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Mayor, Council Battle Over Wizards Tickets

By Nikita Stewart and David Nakamura
Washington Post Staff Writers
Thursday, December 6, 2007

Who's sitting in the catbird seat -- the city's 24-seat luxury suite at the Verizon Center with an unobstructed view of Gilbert Arenas and other Washington Wizards?

Nobody. For now.

Representatives of Mayor Adrian M. Fenty (D) and the D.C. Council are fighting over who should get to sit in the lavish box given to the city rent-free by Wizards' owner Abe Pollin. It's equipped with televisions, a food service area and a private bathroom.

It was Pollin's goodwill gesture to the city after the council approved giving $50 million to renovate the Verizon Center this year. The $50 million was the city's goodwill gesture to Pollin for building the arena credited with helping to revive downtown Washington.

But the goodwill between Fenty and the council has been waning in recent weeks. Rather than get in the middle, a politically savvy employee thought twice about handing over the tickets to Fenty folks who had planned to pick up the hot items last week. Something just didn't seem right. That exchange could have boxed the council out of the box. So the savvy employee contacted appropriate parties, and the tussle over the tickets was on.

A few council members didn't hesitate to demand their fair share.

At RFK Stadium, the 40 or so tickets for the Washington Nationals and D.C. United were split between the mayor, who received a third, and the 13 council members. The tickets are distributed by the D.C. Sports and Entertainment Commission.

The Wizards tickets are being handled by the Office of the Deputy Mayor for Planning and Economic Development. That would be Deputy Mayor Neil O. Albert, who answers to Fenty.

As of Tuesday, there was no resolution to the issue.

Those council members aware of the tiff have been trying to keep it on the down low because it seems petty in comparison to bigger issues, such as the closing of 23 schools or the tax scandal.

But losing seats in the box could mark another lost battle for control. One council member said, "It's the principle."

First the schools, now the Wizards tickets. What's next?

All About Abe

Hundreds of fans and employees turned out at the Verizon Center for a classy reception Monday night to celebrate the 10-year anniversary of the sports arena and thank Abe Pollin for building it.

Attendees were treated to an open bar, a buffet of crab cakes, strip steak and pasta, music from D.C.-area cover band Gonzo's Nose and an hour-long set from comedian Bill Cosby about why husbands have a love-hate relationship with their wives. (Sample line: "Abe didn't build this place for Washington. He built it so he would have somewhere to go where he could boss around a lot of people because [wife] Irene was the boss at home.")

Among the glitterati were Mayor Adrian M. Fenty, council members Jack Evans (D-Ward 2) and Carol Schwartz (R-At Large), Del. Eleanor Holmes Norton (D), Washington basketball legends Wes Unseld and 7-foot-7 Gheorghe Muresan, developer Jim Clark (whose company built the arena) and Wizards television announcer Steve Buckhantz. Pollin, who turned 84 that day, showed up despite poor health, and he was grandly feted, including with the showing of a 15-minute clip of a new documentary, "All About Abe: The Story of Abe Pollin."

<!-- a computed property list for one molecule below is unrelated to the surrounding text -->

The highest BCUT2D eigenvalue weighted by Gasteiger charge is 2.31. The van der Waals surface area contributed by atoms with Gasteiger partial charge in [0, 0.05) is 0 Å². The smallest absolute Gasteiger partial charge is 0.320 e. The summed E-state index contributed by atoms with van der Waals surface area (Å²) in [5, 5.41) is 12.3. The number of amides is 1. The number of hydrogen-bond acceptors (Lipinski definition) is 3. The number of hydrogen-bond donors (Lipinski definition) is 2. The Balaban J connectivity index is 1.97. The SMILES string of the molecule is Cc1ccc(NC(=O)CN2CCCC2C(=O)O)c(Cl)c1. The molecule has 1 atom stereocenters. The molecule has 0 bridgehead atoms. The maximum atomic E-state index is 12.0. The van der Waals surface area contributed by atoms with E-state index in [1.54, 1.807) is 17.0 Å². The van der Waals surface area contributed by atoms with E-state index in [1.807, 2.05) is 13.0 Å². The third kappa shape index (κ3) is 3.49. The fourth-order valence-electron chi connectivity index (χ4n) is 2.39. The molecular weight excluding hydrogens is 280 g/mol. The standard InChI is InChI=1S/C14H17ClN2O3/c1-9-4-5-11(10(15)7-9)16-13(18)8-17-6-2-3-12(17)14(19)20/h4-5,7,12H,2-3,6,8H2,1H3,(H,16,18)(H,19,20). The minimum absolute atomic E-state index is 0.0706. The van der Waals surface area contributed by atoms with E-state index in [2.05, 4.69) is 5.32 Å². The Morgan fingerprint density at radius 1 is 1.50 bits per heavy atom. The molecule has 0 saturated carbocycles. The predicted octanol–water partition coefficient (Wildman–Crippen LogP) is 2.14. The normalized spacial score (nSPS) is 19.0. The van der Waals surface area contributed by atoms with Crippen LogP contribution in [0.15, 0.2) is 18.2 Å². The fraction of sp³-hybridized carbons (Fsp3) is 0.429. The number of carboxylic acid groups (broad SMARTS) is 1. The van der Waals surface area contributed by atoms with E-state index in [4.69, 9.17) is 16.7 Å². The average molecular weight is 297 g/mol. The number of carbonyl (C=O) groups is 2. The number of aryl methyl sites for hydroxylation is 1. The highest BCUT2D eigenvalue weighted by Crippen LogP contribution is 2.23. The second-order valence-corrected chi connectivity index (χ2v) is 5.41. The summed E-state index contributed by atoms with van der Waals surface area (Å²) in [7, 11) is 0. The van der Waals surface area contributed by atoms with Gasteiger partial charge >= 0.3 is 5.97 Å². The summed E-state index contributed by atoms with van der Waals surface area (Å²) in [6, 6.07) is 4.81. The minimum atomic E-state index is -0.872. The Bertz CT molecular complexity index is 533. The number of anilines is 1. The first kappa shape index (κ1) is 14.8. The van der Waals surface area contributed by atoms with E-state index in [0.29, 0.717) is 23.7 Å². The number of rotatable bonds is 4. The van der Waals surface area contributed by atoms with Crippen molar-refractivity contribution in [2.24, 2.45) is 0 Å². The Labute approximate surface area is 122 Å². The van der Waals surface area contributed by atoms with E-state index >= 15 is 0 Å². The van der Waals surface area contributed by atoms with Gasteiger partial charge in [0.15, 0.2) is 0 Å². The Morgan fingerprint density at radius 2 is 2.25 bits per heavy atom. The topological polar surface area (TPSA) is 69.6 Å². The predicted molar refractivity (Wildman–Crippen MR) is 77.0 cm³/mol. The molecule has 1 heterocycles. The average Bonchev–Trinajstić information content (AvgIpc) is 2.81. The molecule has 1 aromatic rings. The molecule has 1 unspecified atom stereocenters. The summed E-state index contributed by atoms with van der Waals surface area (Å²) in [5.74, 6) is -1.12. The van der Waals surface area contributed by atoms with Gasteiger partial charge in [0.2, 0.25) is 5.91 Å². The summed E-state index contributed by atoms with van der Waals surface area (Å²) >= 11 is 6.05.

The documentary was directed by Ivy Meeropol, granddaughter of Julius and Ethel Rosenberg, who directed a 2004 look at her family's reaction to the Rosenbergs' trial and execution. Meeropol got involved with the Pollin documentary at the request of Robert Pollin, who financed the legacy-building tribute to his dad.

It's not clear who the market is for a documentary of Pollin. The flick was dropped in goodie bags for partygoers, along with a miniature replica of the Verizon Center and a crystal paperweight.

Educational Gathering

The grumbling continues this week in the John A. Wilson Building about the clandestine way in which Fenty and Chancellor Michelle A. Rhee developed and announced their proposal to close 23 schools. It's not as if the two didn't drop a few hints.

On Nov. 17, D.C.-native Jim Shelton, an executive with the Gates Foundation, and his wife, Sonia, played host to a gathering of what the invitation referred to as "key education policymakers" at the home of Ilene Rosenthal, a top executive at Internet-based education company Achieve3000, and her husband, Steven.

According to one attendee, a major topic of the event, billed as a welcoming dinner for Rhee, was upcoming reforms.

"It felt like a rallying of the troops before the war," said one guest, who spoke on condition of anonymity because it was a private affair. "Fenty and Rhee just kept saying that some really unpopular decisions were going to be made."

So who scored the exclusive invites? In addition to Fenty and his wife, Michelle Cross Fenty, the group included Deputy Mayor for Education Victor Reinoso; State Board of Education President Robert C. Bobb; board member Lisa Raymond; new schools Ombudsman Tonya Kinlow and her husband, Eugene Dewitt Kinlow ; Jennie Niles, founder of E.L. Haynes charter school; and Tom Nida, chairman of the D.C. Public Charter School Board.

It was a bipartisan gathering. Sen. Mary Landrieu (D-La.), former presidential candidate Sen. Sam Brownback (R-Kan.) and Rep. Ralph Regula (R-Ohio) were there, as were council members Jack Evans, Muriel Bowser (D-Ward 4), Mary M. Cheh (D-Ward 3) and Carol Schwartz.

Speaking of parties, Fenty turns 37 today and is holding a bash from 6 to 8 p.m. at the Walter E. Washington Convention Center. All are welcome, spokeswoman Carrie Brooks said.

Staff writer Theola Labb¿ contributed to this report.

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